Friday, 4 December 2015

Changing London: Tottenham Court Road

New 'South Plaza' portal at Tottenham Court Road © Transport for London

New information technology and social media has 'monetarised our private lives', according to Jerry Harris' engaging thought-piece on 'Transnational Capital and the Technology of Domination and Desire'.
Hmmm...maybe...but mobile devices and social media also often sorely test my skills as a professional London pedestrian.
You've probably encountered this too.
People who don't look where they're walking as they assume their mobile phone miraculously deploys a new-fangled PNA - or Pedestrian Navigation App.

Rapid change
Totally encapsulated in their device bubble, they also might be missing out on London's ongoing rapid change.
Today, for example, the newly opened 'South Plaza' egress from an ever-changing Tottenham Court Road station escalates me from the bowels of the Northern Line tube onto Charing Cross Road.
The new entrance, garlanded by French artist Daniel Buren's colourful artworks, forms part of Transport for London's £500 million transformation of Tottenham Court Road station that serves the Northern and Central tube lines.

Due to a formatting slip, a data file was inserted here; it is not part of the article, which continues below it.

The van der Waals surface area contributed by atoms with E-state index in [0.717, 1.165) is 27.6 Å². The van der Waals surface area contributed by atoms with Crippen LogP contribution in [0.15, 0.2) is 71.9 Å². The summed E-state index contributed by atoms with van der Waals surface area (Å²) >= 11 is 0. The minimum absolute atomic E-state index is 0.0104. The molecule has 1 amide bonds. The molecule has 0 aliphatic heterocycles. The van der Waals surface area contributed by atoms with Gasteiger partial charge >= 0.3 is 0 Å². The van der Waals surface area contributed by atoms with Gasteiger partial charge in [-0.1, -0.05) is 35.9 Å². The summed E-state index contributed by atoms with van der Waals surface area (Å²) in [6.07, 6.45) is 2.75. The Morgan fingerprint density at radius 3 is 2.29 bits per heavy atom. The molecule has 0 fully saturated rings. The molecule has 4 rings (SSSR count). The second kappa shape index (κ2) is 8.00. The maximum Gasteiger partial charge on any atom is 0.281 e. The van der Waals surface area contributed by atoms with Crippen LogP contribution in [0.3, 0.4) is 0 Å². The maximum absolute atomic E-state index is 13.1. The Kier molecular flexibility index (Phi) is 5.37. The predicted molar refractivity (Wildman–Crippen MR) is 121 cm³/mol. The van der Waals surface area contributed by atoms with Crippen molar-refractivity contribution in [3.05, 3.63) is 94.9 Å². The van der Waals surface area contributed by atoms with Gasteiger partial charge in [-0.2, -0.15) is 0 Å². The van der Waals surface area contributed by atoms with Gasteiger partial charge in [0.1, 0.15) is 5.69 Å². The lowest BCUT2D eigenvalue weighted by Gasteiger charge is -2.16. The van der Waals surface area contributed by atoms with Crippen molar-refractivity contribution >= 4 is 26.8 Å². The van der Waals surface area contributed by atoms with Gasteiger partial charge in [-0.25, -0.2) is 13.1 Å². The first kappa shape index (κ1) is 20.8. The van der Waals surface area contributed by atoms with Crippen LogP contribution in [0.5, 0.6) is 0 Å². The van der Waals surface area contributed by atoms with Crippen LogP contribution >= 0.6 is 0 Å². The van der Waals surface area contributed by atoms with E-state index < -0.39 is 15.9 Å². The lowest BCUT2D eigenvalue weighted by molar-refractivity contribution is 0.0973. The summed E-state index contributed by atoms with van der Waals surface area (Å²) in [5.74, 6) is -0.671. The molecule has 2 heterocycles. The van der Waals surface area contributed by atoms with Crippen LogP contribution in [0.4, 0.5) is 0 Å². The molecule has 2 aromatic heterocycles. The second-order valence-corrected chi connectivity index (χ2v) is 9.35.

Centre Point
Look up from the escalators through a 15-metre high glass canopy and you'll see London's 34-storey Centre Point tower, rising 117 metres from the junction where the eastern end of Oxford Street meets the southern tip of Tottenham Court Road.
Completed in 1966, property tycoon Harry Hyam's Grade II-listed Centre Point stands completely cloaked.
The tower is undergoing its own transformation from a dowdy 20th Century office block into a new plaza with piazza, 82 apartments, 13 so-called 'affordable' homes, a pool, spa and, of course, a ubiquitous new set of chain shops for London.

The old station ticket hall that fused confused tourists and harassed London commuters in one cramped scrum is now replaced by a space probably large enough to swing five cats.
TfL say around 150,000 people use Tottenham Court Road station daily. This will rise to 200,000 when TfL-run Crossrail services call at Tottenham Court from 2018.
But Crossrail - London's new east-west London railway - and Tottenham Court Road's 'over-station development' hasn't pleased everyone. 
Controversially, it involved the demolition of buildings, businesses and ways of life for people on Dean Street, Diadem Court, Great Chapel Street and Oxford Street itself.

Some things don't change though.
'Dogs must be carried', barks the sign at the top and bottom of an escalator.
Darn, I brought my mobile phone but keep forgetting to bring a dog.

© Paul Coleman, London Intelligence, December 2015

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